The Distributed Nature of Git and Bitcoin
This article is Part 1 in our series on the similarities between Git and Bitcoin. We will discuss distributed systems and how Git and Bitcoin leverage them in their architecture.
It may not seem like it at first glance, but Git, the version control system that (almost) everyone loves, and Bitcoin, the first widely-popular cryptocurrency, actually have a number of striking similarities internally.
Namely, both are distributed, both use a content-addressable data structure for recording data, and both are based on a Merkle tree to store that data.
Broadly speaking, one can file things like cryptocurrencies and version control systems into one of two main overarching camps: centralized systems and distributed systems (also called decentralized).
Centralized systems, which, in VCS terms are ones like CVS and Subversion, require a single central server. This is the one authority - what it says is the law. Nobody else can make changes, only ask the central server to make them instead. For the most part, there is no disputing whose version of the information is the right copy. To make sure you're up to date, just download a fresh copy from the server, throw away the rest, and that is that.
This approach also has some downsides. With a single point of contact, there's also a single point of failure. Anyone who's familiar with CVS or Subversion knows that if you lose connection to that server, you lose (almost) your entire ability to work.
In cryptocurrency terms, this is like if your bank just started responding to everything with a "hey, we don't exist". Want to check your balance on
$BankName Mobile? Nope. Want to buy a fourth mocha because that project is due in three days and I've been up for five? Or a new pack of stickers to plaster on your laptop? Sorry, the bank doesn't exist anymore.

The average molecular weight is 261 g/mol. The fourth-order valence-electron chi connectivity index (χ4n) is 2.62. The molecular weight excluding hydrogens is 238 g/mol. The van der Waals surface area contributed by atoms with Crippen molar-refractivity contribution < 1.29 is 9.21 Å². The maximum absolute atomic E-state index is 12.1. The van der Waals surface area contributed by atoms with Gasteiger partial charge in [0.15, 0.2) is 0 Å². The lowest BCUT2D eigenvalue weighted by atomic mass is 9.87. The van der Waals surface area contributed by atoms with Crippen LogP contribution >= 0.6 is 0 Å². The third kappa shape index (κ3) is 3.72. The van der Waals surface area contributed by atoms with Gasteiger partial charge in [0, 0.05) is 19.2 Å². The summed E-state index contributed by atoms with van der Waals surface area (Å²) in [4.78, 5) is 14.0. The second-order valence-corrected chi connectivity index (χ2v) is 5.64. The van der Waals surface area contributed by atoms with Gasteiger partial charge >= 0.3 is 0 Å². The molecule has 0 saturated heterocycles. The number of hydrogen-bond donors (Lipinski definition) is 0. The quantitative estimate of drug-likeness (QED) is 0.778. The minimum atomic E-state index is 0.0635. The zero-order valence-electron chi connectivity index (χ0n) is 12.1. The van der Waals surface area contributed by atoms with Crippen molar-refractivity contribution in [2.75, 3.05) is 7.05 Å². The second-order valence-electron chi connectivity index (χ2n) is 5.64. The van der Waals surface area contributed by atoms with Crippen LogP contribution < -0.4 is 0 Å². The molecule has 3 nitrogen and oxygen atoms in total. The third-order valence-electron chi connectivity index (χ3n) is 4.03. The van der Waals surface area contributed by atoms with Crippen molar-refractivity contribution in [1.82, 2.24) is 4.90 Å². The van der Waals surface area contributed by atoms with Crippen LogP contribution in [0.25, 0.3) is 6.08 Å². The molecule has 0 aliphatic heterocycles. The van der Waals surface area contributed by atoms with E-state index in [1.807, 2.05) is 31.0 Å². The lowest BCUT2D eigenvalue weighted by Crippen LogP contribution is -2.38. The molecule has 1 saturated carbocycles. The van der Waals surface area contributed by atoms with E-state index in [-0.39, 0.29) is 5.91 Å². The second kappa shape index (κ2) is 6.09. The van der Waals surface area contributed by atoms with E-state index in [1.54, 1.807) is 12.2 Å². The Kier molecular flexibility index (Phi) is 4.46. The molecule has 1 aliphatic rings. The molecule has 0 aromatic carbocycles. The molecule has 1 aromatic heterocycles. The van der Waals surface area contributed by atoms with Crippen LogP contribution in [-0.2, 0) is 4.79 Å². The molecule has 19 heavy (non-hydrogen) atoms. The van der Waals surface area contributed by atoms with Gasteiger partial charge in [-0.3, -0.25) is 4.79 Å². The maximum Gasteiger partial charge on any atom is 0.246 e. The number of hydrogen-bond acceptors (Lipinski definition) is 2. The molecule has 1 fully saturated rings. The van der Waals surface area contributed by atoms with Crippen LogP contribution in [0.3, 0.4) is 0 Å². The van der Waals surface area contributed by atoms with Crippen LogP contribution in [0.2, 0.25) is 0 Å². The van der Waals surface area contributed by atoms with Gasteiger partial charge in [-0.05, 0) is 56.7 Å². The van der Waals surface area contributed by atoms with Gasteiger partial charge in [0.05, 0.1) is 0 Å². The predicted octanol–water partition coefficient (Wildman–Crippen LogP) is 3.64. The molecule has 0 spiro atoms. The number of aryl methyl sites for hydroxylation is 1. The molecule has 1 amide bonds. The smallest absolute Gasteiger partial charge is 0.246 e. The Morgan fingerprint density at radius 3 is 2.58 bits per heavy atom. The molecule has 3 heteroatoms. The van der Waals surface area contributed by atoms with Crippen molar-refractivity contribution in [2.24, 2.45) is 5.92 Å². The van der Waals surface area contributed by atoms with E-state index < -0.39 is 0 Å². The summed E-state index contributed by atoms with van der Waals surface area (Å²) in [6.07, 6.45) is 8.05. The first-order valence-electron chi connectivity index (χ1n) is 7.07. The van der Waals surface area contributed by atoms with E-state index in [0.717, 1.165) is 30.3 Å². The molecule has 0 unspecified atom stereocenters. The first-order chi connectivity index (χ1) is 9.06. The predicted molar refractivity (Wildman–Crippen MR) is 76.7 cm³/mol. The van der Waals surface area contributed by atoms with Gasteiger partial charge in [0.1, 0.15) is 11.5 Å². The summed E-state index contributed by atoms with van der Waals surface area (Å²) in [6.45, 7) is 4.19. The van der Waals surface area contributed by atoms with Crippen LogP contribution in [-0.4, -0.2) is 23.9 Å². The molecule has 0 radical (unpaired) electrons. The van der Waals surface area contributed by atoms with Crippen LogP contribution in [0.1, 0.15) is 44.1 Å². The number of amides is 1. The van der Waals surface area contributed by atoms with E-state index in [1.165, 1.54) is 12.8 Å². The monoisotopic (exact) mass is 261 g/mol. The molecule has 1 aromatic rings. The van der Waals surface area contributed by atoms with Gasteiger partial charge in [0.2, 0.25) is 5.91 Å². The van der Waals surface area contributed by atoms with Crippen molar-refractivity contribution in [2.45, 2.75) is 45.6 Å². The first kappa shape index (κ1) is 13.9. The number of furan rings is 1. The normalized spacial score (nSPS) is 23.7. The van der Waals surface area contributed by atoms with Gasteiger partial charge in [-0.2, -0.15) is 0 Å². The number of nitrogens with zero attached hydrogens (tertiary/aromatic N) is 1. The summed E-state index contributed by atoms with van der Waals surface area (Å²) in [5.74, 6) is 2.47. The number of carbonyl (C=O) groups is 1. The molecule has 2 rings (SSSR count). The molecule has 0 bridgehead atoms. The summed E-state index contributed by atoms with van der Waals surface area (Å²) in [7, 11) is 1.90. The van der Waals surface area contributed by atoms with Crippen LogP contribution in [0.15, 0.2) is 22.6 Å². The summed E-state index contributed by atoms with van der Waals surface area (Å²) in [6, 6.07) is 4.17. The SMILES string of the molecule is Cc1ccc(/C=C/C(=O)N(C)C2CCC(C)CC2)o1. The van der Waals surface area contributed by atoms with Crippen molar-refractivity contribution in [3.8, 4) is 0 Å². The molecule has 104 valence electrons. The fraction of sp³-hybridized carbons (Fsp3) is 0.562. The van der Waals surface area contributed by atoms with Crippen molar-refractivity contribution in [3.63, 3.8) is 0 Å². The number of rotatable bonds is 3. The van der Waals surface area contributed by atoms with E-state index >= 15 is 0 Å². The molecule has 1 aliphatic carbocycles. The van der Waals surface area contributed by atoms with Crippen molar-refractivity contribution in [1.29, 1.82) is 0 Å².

And, more pressingly for currencies, this means no real tamper resistance. It's not that hard to fiddle numbers if you only need to do it once to the one thing that everyone by nature has to trust ultimately. Imagine if some greedy hacker, ne'er do well, or script kiddie wanting to cause trouble hacked into your preferred currency's central server and gave themselves all the riches in the world? Or set everyone's balance to zero? Or if someone with a grudge goes in and wipes out some of your transactions. Now, there's no proof you actually paid for something, hope the shop owner doesn't mind.
Distributed systems are ones with, well, no central authority. Take Git, Monotone, or Mercurial as examples. Disregarding code hosting websites that kinda blur the lines, the cores of these systems are built on the concept of a central server. For example, in Git it's completely possible to collaborate on a repository by linking your computer with a co-worker's and pushing and pulling to each other directly.
A major pro of distributed systems is that with no central authority, everyone has their own complete copy of the dataset. When you
git clone a repo, you download everything there is, not just the things you need. With every participant having a copy, forging things in the manner described above is much harder to do, since now you'd need to somehow change the same thing for everyone.
However, this does present a problem of conflicting changes. If two copies of the repository disagree, who is right? But that is something that we won't dwell on for the moment.
Do note here, decentralized systems do not require a central server, but they do not disallow one. Again, Git. For average software projects, you might push changes to a company's internal Git server, a random guy on the internet who runs one out of his house for free, or something like GitHub. These are effectively central servers in the eyes of the people, but not the underlying system.